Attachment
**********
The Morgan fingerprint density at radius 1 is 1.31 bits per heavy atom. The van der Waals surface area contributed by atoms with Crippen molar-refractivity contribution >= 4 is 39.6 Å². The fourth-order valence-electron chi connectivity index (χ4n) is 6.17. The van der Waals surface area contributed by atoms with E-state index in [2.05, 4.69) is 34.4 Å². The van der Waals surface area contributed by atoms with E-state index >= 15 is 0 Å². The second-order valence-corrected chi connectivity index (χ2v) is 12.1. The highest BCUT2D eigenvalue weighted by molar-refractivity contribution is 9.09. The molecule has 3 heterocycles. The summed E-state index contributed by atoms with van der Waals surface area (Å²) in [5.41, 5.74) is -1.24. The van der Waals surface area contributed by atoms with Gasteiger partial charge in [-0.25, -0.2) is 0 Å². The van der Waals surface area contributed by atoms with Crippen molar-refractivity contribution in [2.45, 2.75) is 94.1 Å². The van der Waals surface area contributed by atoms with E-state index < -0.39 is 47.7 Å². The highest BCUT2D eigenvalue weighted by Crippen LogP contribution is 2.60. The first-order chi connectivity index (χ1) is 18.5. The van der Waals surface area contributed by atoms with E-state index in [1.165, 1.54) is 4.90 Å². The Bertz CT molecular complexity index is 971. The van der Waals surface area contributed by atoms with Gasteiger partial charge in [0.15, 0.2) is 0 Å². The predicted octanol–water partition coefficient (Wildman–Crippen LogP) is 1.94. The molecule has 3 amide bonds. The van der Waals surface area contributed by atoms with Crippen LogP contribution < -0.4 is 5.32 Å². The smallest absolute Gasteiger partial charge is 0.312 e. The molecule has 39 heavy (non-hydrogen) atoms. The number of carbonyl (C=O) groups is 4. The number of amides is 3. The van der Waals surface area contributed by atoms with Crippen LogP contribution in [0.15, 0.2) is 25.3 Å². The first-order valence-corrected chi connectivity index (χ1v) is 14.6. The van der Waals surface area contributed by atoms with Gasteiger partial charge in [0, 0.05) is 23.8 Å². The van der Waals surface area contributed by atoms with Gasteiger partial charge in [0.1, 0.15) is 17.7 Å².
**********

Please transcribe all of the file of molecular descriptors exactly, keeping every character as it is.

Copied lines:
The Morgan fingerprint density at radius 1 is 1.31 bits per heavy atom. The van der Waals surface area contributed by atoms with Crippen molar-refractivity contribution >= 4 is 39.6 Å². The fourth-order valence-electron chi connectivity index (χ4n) is 6.17. The van der Waals surface area contributed by atoms with E-state index in [2.05, 4.69) is 34.4 Å². The van der Waals surface area contributed by atoms with E-state index >= 15 is 0 Å². The second-order valence-corrected chi connectivity index (χ2v) is 12.1. The highest BCUT2D eigenvalue weighted by molar-refractivity contribution is 9.09. The molecule has 3 heterocycles. The summed E-state index contributed by atoms with van der Waals surface area (Å²) in [5.41, 5.74) is -1.24. The van der Waals surface area contributed by atoms with Gasteiger partial charge in [-0.25, -0.2) is 0 Å². The van der Waals surface area contributed by atoms with Crippen molar-refractivity contribution in [2.45, 2.75) is 94.1 Å². The van der Waals surface area contributed by atoms with E-state index < -0.39 is 47.7 Å². The highest BCUT2D eigenvalue weighted by Crippen LogP contribution is 2.60. The first-order chi connectivity index (χ1) is 18.5. The van der Waals surface area contributed by atoms with E-state index in [1.165, 1.54) is 4.90 Å². The Bertz CT molecular complexity index is 971. The van der Waals surface area contributed by atoms with Gasteiger partial charge in [0.15, 0.2) is 0 Å². The predicted octanol–water partition coefficient (Wildman–Crippen LogP) is 1.94. The molecule has 3 amide bonds. The van der Waals surface area contributed by atoms with Crippen LogP contribution < -0.4 is 5.32 Å². The smallest absolute Gasteiger partial charge is 0.312 e. The molecule has 39 heavy (non-hydrogen) atoms. The number of carbonyl (C=O) groups is 4. The number of amides is 3. The van der Waals surface area contributed by atoms with Crippen LogP contribution in [0.15, 0.2) is 25.3 Å². The first-order valence-corrected chi connectivity index (χ1v) is 14.6. The van der Waals surface area contributed by atoms with Gasteiger partial charge in [0, 0.05) is 23.8 Å². The van der Waals surface area contributed by atoms with Gasteiger partial charge in [0.1, 0.15) is 17.7 Å².